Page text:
Luther has come up within this thread, as it meanders along, beyond all calculation. Or at least, the way of being he intitiated.
I implied that there was a comparison to be made between Luther and the Japanese Buddhist Shinran. Both were confronted with an elitist form of their own Faith which each perceived as having become divorced from those things that perhaps matter far more than anything else.
The Pure Land way was not initiated by Shinran, but he looked at it afresh from his own particular place in time and space. In the Pure Land way, prior to him, it was said that to be "saved" one must entrust themselves fully to the Vow of Amida. Such entrusting was seen to have three aspects, i.e. sincerity, trust itself, and aspiration - these also known as sincere mind, deep mind, and the mind that aspired for birth (in the Pure Land) and for the directing of virtue. These conditions needed to be "fulfilled."
Shinran (13th century) fundamentally altered this understanding by taking "sincere mind" not as the devotees "sincerity", but rather the true and real mind of Amida. Thus, a person does not "sincerely" entrust themselves, but rather the "sincere mind" of Amida is given - by grace - to the person, and this manifests as the person's entrusting and aspiration. Simply put, a Pure Lander trusts the "nature" of Amida (Reality-as-is), not their own, however directed or understood, within or without.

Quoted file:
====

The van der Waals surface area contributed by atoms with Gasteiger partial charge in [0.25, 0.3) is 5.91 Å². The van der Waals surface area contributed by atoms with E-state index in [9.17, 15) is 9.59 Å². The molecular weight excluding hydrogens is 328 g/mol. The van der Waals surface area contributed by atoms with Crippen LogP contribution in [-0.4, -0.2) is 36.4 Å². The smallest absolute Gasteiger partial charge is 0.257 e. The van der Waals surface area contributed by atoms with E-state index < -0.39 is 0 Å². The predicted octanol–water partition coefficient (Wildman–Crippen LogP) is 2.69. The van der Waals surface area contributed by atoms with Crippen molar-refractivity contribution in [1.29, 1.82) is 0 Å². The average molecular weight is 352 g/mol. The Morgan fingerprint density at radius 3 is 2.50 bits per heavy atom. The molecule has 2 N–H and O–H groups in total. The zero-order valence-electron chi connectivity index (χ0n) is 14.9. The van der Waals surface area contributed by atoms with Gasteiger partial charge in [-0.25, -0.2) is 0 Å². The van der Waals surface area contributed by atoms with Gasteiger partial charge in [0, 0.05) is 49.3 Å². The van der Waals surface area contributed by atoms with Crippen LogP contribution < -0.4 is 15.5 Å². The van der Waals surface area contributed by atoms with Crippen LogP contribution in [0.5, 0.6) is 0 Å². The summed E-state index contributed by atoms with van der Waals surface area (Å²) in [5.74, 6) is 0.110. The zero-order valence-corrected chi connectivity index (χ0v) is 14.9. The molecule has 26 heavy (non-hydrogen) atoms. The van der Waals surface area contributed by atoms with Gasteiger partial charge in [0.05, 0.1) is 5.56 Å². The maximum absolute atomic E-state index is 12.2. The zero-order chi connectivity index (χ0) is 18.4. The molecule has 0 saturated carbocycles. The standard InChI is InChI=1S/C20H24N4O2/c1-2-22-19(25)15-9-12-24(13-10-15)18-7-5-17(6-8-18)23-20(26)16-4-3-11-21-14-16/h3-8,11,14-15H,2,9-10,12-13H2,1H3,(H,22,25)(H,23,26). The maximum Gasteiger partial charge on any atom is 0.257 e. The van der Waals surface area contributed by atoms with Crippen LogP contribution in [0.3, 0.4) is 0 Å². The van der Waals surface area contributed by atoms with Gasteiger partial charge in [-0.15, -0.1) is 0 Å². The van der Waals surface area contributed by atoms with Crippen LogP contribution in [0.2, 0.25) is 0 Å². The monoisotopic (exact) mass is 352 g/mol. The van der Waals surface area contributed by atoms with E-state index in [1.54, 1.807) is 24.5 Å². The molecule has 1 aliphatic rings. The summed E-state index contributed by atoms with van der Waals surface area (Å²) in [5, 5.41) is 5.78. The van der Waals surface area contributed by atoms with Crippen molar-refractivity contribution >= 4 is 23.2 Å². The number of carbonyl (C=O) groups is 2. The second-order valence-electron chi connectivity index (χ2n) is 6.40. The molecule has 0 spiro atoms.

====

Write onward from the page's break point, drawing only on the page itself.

(Or, in Christian terms, one trusts/surrenders to Grace, not in the strength of ones own belief. And this is within the context of realising that which is eternally , of recognising the unchanging nature of the Divine. Such recognition grants us nothing for it is already the reality in which we "live and move and have our being." We just did not know it.)
"Faith does not arise
The Entrusting Heart is itself
Given by the Other Power" (Rennyo)
Anyway, the above for anyone interested. It is the bread and butter of inter-faith dialogue, which many today find life affirming.